on examination of the entire range of a species. A species of butterfly (Edith's
checkerspot) was studied in the western U.S. Concludes that the evidence presented here
provides the clearest indication to date that global warming is already influencing
species' distributions. (See Res. News, this GLOBAL CLIMATE CHANGE DIGEST issue--Oct.-Nov.
of Ozone Depletion in the Spatial and Temporal Pattern of Recent Lower Stratospheric
Cooling," V. Ramaswamy (GFDL, POB 308, Princeton NJ 08542), M.D. Schwarzkopf, W.J.
Randel, ibid., 382(6592), 616-618, Aug. 15, 1996.
Incorporates observed decreases in stratospheric ozone concentrations over the period
1979-1990 into a general circulation model of the atmosphere. Results confirm the
expectation, based on simpler model studies, that the observed ozone depletion exerts a
spatially and seasonally varying fingerprint in the decadal cooling of the lower
stratosphere. The effect of other greenhouse gases is relatively small. The study suggests
a human influence on lower stratospheric temperature through the impact of ozone depleting
Solar Energy in the Atmosphere: Discrepancy Between Model and Observations," A.
Arking (Dept. Earth & Planetary Sci., Johns Hopkins Univ., Baltimore MD 21218; e-mail:
firstname.lastname@example.org), Science, 273(5276), 779-782, Aug. 9, 1996.
Calculations made by an atmospheric general circulation model were compared with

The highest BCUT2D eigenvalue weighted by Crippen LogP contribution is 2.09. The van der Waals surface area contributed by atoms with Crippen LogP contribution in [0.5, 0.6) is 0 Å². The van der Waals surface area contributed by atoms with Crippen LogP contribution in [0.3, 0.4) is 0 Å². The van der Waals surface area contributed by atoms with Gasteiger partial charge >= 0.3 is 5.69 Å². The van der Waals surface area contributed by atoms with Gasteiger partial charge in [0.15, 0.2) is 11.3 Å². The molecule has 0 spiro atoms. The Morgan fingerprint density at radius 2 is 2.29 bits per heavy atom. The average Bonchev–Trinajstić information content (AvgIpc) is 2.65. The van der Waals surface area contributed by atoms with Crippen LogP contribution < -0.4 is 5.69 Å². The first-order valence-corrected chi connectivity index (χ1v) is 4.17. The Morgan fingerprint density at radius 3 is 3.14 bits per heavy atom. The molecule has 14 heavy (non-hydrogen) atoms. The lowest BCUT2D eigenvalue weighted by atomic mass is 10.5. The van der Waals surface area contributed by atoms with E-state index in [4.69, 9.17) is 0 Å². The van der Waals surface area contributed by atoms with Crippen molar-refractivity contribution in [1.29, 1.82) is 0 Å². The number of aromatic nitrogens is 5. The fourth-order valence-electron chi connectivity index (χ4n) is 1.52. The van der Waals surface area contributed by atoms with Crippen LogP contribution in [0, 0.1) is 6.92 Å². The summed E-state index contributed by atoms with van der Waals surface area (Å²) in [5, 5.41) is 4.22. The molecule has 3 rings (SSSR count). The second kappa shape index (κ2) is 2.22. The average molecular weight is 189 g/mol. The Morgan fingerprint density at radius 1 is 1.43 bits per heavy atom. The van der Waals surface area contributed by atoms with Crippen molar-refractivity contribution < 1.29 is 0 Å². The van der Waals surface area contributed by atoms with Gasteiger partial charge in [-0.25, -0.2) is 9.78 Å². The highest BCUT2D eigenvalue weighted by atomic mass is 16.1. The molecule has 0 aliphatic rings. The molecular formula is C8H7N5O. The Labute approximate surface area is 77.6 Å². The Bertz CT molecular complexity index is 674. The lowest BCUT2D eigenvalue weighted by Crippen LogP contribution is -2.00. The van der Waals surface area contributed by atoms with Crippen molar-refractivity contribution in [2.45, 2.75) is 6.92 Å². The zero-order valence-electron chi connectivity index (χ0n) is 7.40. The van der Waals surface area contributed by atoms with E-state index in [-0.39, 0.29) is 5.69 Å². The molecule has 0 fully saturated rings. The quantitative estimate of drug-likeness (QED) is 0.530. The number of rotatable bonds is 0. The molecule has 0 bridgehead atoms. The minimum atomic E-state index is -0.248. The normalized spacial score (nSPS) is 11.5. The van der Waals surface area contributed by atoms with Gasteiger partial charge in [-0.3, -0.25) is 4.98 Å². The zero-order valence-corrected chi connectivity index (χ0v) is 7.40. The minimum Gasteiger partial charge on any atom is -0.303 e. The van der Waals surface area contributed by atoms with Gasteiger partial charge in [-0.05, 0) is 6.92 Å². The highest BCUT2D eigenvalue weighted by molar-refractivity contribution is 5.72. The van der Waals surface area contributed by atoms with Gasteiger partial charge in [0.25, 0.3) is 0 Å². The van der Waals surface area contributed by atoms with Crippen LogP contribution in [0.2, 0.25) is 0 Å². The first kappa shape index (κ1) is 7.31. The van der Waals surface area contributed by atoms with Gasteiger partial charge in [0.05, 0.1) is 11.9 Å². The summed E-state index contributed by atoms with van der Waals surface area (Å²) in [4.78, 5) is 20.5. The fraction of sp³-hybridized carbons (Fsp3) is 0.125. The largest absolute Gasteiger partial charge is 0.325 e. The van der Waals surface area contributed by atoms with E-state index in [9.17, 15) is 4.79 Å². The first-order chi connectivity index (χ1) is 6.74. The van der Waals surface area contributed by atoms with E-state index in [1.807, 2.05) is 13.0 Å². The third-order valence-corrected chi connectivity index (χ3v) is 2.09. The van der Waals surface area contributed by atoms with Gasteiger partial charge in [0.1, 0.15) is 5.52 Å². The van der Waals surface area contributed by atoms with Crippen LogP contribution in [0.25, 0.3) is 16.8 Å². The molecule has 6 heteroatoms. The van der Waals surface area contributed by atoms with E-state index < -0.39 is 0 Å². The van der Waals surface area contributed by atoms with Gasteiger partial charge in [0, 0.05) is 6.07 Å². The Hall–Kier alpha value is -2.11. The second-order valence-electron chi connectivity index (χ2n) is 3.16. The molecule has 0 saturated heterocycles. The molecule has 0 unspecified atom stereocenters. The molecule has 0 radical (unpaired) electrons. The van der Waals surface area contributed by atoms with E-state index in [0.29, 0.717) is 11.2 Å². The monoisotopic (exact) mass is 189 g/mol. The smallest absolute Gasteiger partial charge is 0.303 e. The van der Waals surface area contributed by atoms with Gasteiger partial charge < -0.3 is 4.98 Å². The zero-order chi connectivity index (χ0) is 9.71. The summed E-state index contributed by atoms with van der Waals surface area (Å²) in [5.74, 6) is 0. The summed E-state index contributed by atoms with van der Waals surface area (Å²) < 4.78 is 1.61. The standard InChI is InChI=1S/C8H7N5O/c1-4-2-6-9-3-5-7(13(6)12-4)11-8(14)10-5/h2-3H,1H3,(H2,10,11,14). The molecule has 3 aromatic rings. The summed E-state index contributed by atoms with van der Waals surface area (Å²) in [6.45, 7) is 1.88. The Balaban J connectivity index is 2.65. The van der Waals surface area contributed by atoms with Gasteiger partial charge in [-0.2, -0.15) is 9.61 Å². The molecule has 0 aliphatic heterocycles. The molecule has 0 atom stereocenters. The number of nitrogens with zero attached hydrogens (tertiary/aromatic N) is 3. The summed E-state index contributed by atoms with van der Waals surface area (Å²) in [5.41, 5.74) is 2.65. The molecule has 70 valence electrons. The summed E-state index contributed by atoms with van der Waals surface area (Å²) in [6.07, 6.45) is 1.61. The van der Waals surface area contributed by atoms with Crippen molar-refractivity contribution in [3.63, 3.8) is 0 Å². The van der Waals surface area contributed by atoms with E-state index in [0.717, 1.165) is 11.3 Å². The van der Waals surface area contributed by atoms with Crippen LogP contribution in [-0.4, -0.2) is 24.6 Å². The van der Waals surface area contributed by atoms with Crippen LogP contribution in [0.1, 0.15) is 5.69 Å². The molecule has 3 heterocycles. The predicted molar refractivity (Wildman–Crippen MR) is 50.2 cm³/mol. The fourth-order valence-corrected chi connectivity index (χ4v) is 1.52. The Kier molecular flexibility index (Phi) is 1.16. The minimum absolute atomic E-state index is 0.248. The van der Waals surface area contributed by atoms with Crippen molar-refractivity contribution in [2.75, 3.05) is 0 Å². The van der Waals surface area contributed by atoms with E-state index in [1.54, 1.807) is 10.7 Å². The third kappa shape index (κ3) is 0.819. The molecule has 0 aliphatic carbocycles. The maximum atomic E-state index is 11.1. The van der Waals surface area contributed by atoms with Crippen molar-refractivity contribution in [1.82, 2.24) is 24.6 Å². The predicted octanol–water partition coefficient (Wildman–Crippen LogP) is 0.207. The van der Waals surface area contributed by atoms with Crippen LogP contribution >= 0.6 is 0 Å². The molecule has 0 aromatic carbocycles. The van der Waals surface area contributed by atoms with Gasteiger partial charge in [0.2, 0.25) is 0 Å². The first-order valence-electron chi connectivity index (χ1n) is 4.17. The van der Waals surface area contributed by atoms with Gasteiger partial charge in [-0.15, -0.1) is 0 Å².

observations of the flux of solar radiant energy based on a combination of ground-based
and satellite measurements. The model underestimated the amount of solar energy absorbed
by the Earth's atmosphere by 25 to 30 watts per square meter. Contrary to some recent
reports, clouds have little or no overall effect on atmospheric absorption; water vapor
seems to have the dominant influence.
Tree Rings and 20th Century Warming," G.C. Jacoby (Tree Ring Lab., Lamont-Doherty
Earth Observ., Rte. 9W, Palisades NY 10964), R.D. D'Arrigo, T. Davaajamts, ibid.,
A 450-year tree-ring width chronology of Siberian pine shows wide annual growth rings
for the recent century. Ecological site observations and comparisons with instrumental
temperature records indicate that the ring widths of these trees are sensitive to
temperature. This chronology shows that the recent warming indicated is unusual relative
to temperatures of the past 450 years.
"Post-Modernism and Global Environmental Change," P.M. Blaikie (Sch. Development
Studies, Univ. E. Anglia, Norwich NR4 7TJ, UK), Global Environ. Change, 6(2),
81-85, June 1996.
Post-modernist thinking has been invading and invigorating the social sciences over the
past two decades, and now impinges on the foundations of the natural sciences, policy
making and development studiesareas fundamental to the study of global environmental
change. The role of science and alternative ways of understanding global environmental
change are being increasingly questioned by a post-modern approach. For instance,
scientific truth may be seen to be socially negotiated, rather than universal and
invariably reproducible. This article discusses the challenges and opportunities posed by
in Perspective," M.B.A. van Asselt (Human Ecol. Group, EAWAG, Ueberlandstr. 133,
CH-8600 Dubendorf, Switz.), J. Rotmans, ibid., 121-157.